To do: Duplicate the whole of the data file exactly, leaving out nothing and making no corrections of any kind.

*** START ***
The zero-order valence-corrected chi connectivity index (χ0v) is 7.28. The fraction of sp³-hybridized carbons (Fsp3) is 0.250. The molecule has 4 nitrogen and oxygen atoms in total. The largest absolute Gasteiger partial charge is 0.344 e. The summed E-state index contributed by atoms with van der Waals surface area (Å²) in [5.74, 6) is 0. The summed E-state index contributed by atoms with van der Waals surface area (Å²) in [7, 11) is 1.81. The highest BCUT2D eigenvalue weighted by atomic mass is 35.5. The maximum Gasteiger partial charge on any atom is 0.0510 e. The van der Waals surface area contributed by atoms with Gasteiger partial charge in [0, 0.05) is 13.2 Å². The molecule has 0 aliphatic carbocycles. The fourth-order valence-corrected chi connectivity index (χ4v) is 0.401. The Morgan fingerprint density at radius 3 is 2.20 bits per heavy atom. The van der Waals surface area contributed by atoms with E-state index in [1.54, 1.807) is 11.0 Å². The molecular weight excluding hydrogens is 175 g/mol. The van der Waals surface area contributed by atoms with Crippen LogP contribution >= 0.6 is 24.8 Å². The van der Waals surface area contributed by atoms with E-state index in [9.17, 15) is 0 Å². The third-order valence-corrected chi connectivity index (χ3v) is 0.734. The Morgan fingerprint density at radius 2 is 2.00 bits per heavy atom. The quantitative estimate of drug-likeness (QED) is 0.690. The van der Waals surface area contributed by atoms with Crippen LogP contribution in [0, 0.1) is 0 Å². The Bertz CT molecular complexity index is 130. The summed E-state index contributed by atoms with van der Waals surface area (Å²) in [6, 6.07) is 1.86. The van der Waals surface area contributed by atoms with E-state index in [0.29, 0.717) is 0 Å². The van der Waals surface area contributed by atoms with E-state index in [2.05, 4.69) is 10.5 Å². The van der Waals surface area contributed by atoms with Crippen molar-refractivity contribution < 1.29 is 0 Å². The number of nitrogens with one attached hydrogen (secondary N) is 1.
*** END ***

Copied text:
The zero-order valence-corrected chi connectivity index (χ0v) is 7.28. The fraction of sp³-hybridized carbons (Fsp3) is 0.250. The molecule has 4 nitrogen and oxygen atoms in total. The largest absolute Gasteiger partial charge is 0.344 e. The summed E-state index contributed by atoms with van der Waals surface area (Å²) in [5.74, 6) is 0. The summed E-state index contributed by atoms with van der Waals surface area (Å²) in [7, 11) is 1.81. The highest BCUT2D eigenvalue weighted by atomic mass is 35.5. The maximum Gasteiger partial charge on any atom is 0.0510 e. The van der Waals surface area contributed by atoms with Gasteiger partial charge in [0, 0.05) is 13.2 Å². The molecule has 0 aliphatic carbocycles. The fourth-order valence-corrected chi connectivity index (χ4v) is 0.401. The Morgan fingerprint density at radius 3 is 2.20 bits per heavy atom. The van der Waals surface area contributed by atoms with E-state index in [1.54, 1.807) is 11.0 Å². The molecular weight excluding hydrogens is 175 g/mol. The van der Waals surface area contributed by atoms with Crippen LogP contribution >= 0.6 is 24.8 Å². The van der Waals surface area contributed by atoms with E-state index in [9.17, 15) is 0 Å². The third-order valence-corrected chi connectivity index (χ3v) is 0.734. The Morgan fingerprint density at radius 2 is 2.00 bits per heavy atom. The quantitative estimate of drug-likeness (QED) is 0.690. The van der Waals surface area contributed by atoms with Crippen LogP contribution in [0, 0.1) is 0 Å². The Bertz CT molecular complexity index is 130. The summed E-state index contributed by atoms with van der Waals surface area (Å²) in [6, 6.07) is 1.86. The van der Waals surface area contributed by atoms with E-state index in [0.29, 0.717) is 0 Å². The van der Waals surface area contributed by atoms with E-state index in [2.05, 4.69) is 10.5 Å². The van der Waals surface area contributed by atoms with Crippen molar-refractivity contribution < 1.29 is 0 Å². The number of nitrogens with one attached hydrogen (secondary N) is 1.